From 1 April 2019, people who are affected by domestic violence have new legal protections in the workplace.
Employees who are affected by domestic violence now have the right to:
- take at least 10 days of paid domestic violence leave each year – this is separate from annual leave, sick leave and bereavement leave
- ask for short-term flexible working arrangements – lasting up to 2 months
- not be treated adversely in the workplace because they might have experienced domestic violence.
It does not matter when the domestic violence took place.
These rights do not apply to people who carry out domestic violence. In other words, people who are violent or abusive to someone they’re in a family or domestic relationship with.
Domestic violence is also known as family violence, and it’s not just physical violence. It can take many forms.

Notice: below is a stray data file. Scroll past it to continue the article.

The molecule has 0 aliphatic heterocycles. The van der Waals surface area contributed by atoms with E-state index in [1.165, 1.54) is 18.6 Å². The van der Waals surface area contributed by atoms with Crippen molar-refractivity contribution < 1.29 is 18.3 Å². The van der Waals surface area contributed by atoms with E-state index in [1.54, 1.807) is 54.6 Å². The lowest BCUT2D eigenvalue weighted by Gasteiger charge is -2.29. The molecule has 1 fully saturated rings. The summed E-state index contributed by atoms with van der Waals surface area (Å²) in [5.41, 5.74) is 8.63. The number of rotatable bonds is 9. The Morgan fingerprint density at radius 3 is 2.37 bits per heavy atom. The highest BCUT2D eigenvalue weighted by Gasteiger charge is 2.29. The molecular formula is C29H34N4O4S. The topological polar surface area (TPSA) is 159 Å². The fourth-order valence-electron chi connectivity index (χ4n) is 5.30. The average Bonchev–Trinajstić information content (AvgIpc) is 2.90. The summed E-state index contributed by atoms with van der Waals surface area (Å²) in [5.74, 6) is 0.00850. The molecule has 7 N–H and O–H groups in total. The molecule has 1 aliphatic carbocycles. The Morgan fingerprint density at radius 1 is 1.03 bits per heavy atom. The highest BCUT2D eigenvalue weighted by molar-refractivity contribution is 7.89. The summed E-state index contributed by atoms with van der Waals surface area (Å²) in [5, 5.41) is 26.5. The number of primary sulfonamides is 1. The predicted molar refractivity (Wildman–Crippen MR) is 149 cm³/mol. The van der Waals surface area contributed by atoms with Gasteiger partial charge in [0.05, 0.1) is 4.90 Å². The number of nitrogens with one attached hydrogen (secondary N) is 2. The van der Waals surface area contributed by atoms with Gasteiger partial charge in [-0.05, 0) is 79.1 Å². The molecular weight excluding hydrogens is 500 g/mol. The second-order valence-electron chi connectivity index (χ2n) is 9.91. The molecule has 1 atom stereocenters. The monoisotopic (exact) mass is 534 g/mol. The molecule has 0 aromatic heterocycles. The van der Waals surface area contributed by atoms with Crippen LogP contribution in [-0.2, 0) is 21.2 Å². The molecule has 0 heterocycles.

Employment New Zealand has worked with partners across government and with the Human Rights Commission and Shine to develop information to help employers apply the law changes. Following the law will also help employers improve how workplaces deal with family violence.
Information about new rights for employees affected by domestic violence is on the Employment New Zealand website. It is also being sent directly to employer representative groups and community advice groups, GPs and hospitals as well as to family violence support services, such as Shine and Women’s Refuge.
A Family Violence Policy Builder (external link) provides support for employers to develop fit-for-purpose policies that support workplace responses to family violence.
In addition to the Workplace Policy Builder and information about the Act, community organisations such as Women’s Refuge and Shine are providing training for workplaces on how to ensure safe and appropriate responses to employees affected by violence.